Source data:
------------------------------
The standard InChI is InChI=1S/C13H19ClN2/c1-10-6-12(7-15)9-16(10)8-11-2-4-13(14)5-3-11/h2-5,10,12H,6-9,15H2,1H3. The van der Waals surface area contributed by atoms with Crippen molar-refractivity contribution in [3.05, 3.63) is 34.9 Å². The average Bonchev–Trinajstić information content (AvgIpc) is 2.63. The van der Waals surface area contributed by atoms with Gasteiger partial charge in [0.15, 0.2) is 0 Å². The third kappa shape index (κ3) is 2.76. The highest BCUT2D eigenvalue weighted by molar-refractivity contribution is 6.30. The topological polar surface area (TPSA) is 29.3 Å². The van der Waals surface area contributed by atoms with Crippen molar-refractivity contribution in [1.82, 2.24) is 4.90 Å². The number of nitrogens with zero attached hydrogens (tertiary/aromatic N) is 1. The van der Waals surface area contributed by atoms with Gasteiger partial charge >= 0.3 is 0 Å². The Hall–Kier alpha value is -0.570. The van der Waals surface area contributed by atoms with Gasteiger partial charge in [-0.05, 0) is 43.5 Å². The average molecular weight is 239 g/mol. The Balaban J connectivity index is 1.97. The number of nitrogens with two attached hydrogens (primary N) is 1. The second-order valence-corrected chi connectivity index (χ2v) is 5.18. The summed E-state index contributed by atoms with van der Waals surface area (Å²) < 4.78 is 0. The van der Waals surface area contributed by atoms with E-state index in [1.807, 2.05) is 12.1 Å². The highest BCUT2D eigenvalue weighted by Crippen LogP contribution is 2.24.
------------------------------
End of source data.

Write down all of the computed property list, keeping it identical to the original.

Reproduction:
The standard InChI is InChI=1S/C13H19ClN2/c1-10-6-12(7-15)9-16(10)8-11-2-4-13(14)5-3-11/h2-5,10,12H,6-9,15H2,1H3. The van der Waals surface area contributed by atoms with Crippen molar-refractivity contribution in [3.05, 3.63) is 34.9 Å². The average Bonchev–Trinajstić information content (AvgIpc) is 2.63. The van der Waals surface area contributed by atoms with Gasteiger partial charge in [0.15, 0.2) is 0 Å². The third kappa shape index (κ3) is 2.76. The highest BCUT2D eigenvalue weighted by molar-refractivity contribution is 6.30. The topological polar surface area (TPSA) is 29.3 Å². The van der Waals surface area contributed by atoms with Crippen molar-refractivity contribution in [1.82, 2.24) is 4.90 Å². The number of nitrogens with zero attached hydrogens (tertiary/aromatic N) is 1. The van der Waals surface area contributed by atoms with Gasteiger partial charge >= 0.3 is 0 Å². The Hall–Kier alpha value is -0.570. The van der Waals surface area contributed by atoms with Gasteiger partial charge in [-0.05, 0) is 43.5 Å². The average molecular weight is 239 g/mol. The Balaban J connectivity index is 1.97. The number of nitrogens with two attached hydrogens (primary N) is 1. The second-order valence-corrected chi connectivity index (χ2v) is 5.18. The summed E-state index contributed by atoms with van der Waals surface area (Å²) < 4.78 is 0. The van der Waals surface area contributed by atoms with E-state index in [1.807, 2.05) is 12.1 Å². The highest BCUT2D eigenvalue weighted by Crippen LogP contribution is 2.24.